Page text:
An Expert's Guide to Discounting

Cutting prices without cheapening your image or losing full-paying customers is an art. Timing and flexibility are crucial
Dan Saelinger

Think before you slash. That's the advice John Quelch, a professor of marketing at Harvard Business School, gives to business owners tempted to cut prices. "You don't want to give away your profit margin to customers who still would have paid full price," he says.

Whether they're following Quelch's advice or acting impulsively, nearly 30% of small business owners say they have lowered their prices, according to a February survey by the National Federation of Independent Business. "They're struggling and asking, 'What can I do to save my business?'" says Martin Lehman, an adviser with the New York offices of SCORE, a nonprofit business counseling group.

If sales are hemorrhaging or customers are flocking to dealmaking competitors, discounting might be necessary. That's especially true if you've already exhausted other options, such as offering consumers extra perks or improved service. But chopping prices is not without risks, including a cheapened brand image and customers who will never pay full price again. And if there's no demand, even signs that scream "Lowest Price Ever!" won't draw customers. "The primary factor that determines the price you're going to get is what the demand is," says Roland Rust, chairman of the marketing department at the University of Maryland's Robert H. Smith School of Business. "In a situation where people want things less, the price has to be right."

To discount successfully, you need to take a look at what your competitors are up to, then analyze your company's previous experience with promotions. If discounting is uncharted territory, you might experiment with a short-term sale to test the waters or, if you can afford it, bring in a research firm to gauge customer responses to proposed price cuts.

You'll also need to avoid the common blunder of sacrificing quality or customer service so that you can lower your prices. "Once a company gets a reputation for poor quality, it's hard to turn that around," says Rust. Another mistake is discounting too heavily. Depending on your industry, a 10% discount may actually be quite attractive, Quelch suggests. And avoid the sledgehammer approach of slashing prices across the board. Instead, trim prices on specific products or services—those that are slow-moving or have higher margins.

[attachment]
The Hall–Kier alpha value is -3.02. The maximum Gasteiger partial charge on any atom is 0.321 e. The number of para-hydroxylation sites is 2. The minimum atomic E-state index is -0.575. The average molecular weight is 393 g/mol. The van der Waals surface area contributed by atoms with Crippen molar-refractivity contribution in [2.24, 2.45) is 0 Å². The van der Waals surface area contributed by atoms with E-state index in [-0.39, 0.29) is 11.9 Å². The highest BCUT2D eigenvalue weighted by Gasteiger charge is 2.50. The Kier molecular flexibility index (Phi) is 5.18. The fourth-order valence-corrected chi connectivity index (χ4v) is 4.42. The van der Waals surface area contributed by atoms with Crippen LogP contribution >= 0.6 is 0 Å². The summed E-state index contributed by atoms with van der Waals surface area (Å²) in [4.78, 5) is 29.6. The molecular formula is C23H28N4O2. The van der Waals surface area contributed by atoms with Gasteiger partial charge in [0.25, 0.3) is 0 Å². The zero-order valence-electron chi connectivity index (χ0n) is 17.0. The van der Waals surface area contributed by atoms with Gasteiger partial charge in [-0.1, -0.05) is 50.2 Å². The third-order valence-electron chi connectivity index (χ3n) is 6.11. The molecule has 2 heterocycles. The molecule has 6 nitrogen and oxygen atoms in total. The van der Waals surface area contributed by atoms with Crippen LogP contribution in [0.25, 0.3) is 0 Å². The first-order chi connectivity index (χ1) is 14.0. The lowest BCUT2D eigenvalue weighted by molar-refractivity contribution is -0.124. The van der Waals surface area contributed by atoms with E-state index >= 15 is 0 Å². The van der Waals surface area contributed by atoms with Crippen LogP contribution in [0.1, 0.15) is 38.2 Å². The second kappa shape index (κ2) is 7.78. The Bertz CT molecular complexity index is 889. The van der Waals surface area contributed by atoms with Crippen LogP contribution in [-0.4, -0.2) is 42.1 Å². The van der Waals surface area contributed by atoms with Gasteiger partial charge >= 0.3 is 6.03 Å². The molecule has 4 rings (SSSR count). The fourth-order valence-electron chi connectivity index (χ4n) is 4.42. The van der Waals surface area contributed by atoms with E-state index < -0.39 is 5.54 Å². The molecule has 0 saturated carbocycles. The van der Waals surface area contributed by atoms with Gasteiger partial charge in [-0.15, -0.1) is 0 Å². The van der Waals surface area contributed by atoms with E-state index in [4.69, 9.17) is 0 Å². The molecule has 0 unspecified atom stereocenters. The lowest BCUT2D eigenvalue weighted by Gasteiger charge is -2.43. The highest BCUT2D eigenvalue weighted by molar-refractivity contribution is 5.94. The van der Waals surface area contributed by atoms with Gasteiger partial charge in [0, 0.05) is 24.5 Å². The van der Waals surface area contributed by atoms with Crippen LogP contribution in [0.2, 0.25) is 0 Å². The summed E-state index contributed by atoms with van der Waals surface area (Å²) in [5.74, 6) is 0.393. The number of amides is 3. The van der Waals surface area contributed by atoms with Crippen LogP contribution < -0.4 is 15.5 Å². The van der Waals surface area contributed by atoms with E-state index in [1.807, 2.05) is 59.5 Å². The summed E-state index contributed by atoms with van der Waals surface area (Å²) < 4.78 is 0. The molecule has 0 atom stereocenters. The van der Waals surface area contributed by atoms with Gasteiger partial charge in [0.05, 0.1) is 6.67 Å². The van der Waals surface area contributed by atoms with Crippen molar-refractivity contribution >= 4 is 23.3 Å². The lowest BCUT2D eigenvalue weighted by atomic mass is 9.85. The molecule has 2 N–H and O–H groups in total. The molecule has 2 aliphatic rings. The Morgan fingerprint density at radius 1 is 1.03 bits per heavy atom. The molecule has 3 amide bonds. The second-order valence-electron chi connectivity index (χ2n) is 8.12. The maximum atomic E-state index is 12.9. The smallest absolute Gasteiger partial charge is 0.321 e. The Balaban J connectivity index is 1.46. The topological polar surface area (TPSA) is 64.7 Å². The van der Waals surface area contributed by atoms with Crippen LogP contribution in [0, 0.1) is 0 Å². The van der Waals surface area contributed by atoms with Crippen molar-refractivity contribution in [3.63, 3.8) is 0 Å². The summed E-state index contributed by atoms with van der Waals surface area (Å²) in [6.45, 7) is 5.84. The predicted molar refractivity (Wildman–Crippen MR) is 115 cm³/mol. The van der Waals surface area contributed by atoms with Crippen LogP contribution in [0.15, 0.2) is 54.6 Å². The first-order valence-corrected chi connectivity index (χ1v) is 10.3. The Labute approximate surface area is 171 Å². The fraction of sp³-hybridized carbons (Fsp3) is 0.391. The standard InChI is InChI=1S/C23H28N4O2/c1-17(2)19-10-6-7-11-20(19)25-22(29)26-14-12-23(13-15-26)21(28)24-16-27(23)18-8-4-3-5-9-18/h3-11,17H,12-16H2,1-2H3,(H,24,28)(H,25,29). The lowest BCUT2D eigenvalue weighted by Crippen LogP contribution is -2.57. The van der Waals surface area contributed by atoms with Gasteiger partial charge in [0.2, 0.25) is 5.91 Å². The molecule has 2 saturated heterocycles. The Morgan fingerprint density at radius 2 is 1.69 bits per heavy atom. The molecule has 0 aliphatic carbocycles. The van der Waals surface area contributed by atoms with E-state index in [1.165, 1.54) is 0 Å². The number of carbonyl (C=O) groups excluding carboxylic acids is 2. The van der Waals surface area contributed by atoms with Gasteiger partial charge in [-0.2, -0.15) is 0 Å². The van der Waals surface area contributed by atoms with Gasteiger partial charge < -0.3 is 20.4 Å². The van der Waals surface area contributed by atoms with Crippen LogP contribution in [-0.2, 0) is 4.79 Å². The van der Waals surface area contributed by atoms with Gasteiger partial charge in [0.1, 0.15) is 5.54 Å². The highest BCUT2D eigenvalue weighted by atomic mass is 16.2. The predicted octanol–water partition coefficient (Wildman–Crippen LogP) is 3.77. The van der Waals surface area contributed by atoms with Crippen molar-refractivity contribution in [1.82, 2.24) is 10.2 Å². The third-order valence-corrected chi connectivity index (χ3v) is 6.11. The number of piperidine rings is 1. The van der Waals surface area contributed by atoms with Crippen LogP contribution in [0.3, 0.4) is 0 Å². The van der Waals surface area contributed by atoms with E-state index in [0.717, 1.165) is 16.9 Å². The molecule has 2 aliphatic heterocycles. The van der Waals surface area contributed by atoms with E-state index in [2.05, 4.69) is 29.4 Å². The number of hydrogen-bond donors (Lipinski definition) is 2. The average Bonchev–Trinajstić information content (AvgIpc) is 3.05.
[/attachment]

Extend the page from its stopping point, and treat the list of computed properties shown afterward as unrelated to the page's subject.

The key is to dish out deals without purging your profits. Here are six survival-mode strategies from pricing experts and the entrepreneurs who are making them work.


If you suspect your clients are particularly price-sensitive, start by asking them what they need, and then change your mix of offerings to emphasize the most affordable. That's exactly what Debbi Somers did at her 17-employee, $1.7 million Las Vegas company, Somers Furniture, which mostly rents and manufactures pieces for the events industry. As the convention business slowed and orders for custom-made furniture dried up, her sales slumped 26%. Somers knew she had to act fast. By mid-2008 she was offering to redesign furniture for her clients, rather than replace it, at one-third to one-half the cost of starting from scratch. "We can take the furniture a nightclub has been using for, say, 10 years, bring it into our warehouse, and redo it," Somers says. Refurbishing now accounts for about 25% of her business, making up for the losses in the rental and manufacturing divisions. "We can't sit and wait for business to call us; we have to aggressively go out there and get it," Somers says. "And if we have to reinvent ourselves again, we will."


Make your promotions and sales efforts more effective by targeting customers when they have the most cash to spend. Often, that means paydays. Retailers "need to have their products on promotion in stores during the first week of the month, after checks have arrived in people's accounts, rather than the fourth week, when [buyers are] much more poor," Quelch says. When Nicole Donnelly launches promotions or new designs for BabyLegs, her Seattle children's leg warmer business, she alerts her retailers and customers via an e-newsletter. Donnelly tested the timing until the verdict was clear. "

The first Tuesday of the month is the prime day," says Donnelly, whose company now has 17 employees and $4.1 million in revenue. "We get the best response, and it's up to five times more effective compared with mid-month, when people can get bogged down financially."